I am sorry this is so long! I am very willing to take on board any criticism or advice anyone has to offer. Thanks so much if you have read my post.
Suzy (somewhere near Belfast, Northern Ireland)
Would love to get down to under 130 one day!
Hi Suzy - Welcome to the tribe!
I'm sorry to hear about your friend. Situations like that are hard. Something I am trying to learn is that sadness comes from thoughts and thoughts are something that we create, not things that are done to us. It's okay to be saddened by the loss of your loved one but try to remember that your thoughts are what are making you sad and you can control the thoughts that you dwell on. Try to remember the good times and happy memories you had with your friend and concentrate on your gratitude for having your friend in your life. Those are the thoughts you want to remember your friend by, not the sadness you feel now because of their death.
Now, about that cancer . . . I'm sure if you dig around in here you'll find plenty of information about the health benefits of the Primal Lifestyle. Here are a few of the things I remember from the book (which is currently on loan to my mother-in-law 500 km/300 mi south of here):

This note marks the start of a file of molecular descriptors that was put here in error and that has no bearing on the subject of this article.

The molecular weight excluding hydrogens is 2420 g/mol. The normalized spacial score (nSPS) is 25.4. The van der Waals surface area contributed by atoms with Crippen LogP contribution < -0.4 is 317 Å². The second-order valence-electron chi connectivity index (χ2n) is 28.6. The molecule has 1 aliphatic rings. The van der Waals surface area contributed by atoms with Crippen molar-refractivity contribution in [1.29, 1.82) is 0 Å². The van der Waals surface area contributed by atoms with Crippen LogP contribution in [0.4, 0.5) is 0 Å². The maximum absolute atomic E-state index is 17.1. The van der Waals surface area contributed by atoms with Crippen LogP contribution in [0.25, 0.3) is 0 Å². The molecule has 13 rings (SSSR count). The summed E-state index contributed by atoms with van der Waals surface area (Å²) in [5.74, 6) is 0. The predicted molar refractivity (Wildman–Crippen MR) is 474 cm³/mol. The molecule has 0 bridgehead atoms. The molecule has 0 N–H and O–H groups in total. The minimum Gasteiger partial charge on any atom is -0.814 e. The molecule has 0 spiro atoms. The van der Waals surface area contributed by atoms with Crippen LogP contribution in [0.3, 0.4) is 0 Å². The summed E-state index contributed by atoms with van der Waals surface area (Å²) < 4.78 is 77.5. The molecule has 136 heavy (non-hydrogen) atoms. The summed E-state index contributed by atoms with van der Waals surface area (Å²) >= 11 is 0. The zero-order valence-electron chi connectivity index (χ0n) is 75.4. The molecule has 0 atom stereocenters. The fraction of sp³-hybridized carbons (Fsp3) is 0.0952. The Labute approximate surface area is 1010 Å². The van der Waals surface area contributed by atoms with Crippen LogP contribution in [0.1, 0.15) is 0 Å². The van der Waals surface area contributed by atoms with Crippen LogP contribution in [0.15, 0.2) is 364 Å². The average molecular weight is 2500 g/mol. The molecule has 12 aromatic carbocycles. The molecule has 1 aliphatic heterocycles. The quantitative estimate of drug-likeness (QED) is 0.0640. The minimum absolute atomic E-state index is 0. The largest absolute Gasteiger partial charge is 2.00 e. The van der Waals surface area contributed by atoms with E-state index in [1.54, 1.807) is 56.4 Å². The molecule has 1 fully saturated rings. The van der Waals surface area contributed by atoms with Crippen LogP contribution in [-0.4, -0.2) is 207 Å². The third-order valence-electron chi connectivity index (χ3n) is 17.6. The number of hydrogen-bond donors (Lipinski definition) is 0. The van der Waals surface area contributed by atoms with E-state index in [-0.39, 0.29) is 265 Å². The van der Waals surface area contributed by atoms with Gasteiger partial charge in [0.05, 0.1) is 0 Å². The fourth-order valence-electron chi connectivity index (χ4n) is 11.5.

1. Grains actually contribute to the formation of mutant (and potentially cancerous) cells by blocking the body's "proof-reader" genes. This increases the likelihood of malignant cells forming, but allowing more erroneous cell formation and increasing the number of new cells being created,
2. Fruits (particularly berries) are typically a great source of anti-oxidants, which helps manage systemic inflammation which in turn harms the body.
3. Conventional meat may (or may not) contribute to cancer but I don't know if there is any evidence of this being true of organic, free-range, grass-fed meat.
I'm certain someone more knowledgeable, and more willing to hunt out the sources for you, will be along soon to provide more ammunition for you too.
There are two wolves fighting within a man's heart, one is Love, the other is Hate. The one that wins is the one you feed.
My friends, love is better than anger. Hope is better than fear. Optimism is better than despair. So let us be loving, hopeful and optimistic. And we'll change the world. - Jack Layton
The Primal Adventures of Griffin - Huzzah!
Thank you very much Griffin for your response. You have given me a lot to think about- all positive.
I don't want people to have to hunt out responses for me- I'm not lazy and can do the searching myself, but I was wondering if anyone else has been in a similar situation with their families and cancer. I actually hadn't thought of berries- as I say, this lifestyle is new to me and I have been trying not to eat fruit. So that's really interesting to me, thanks!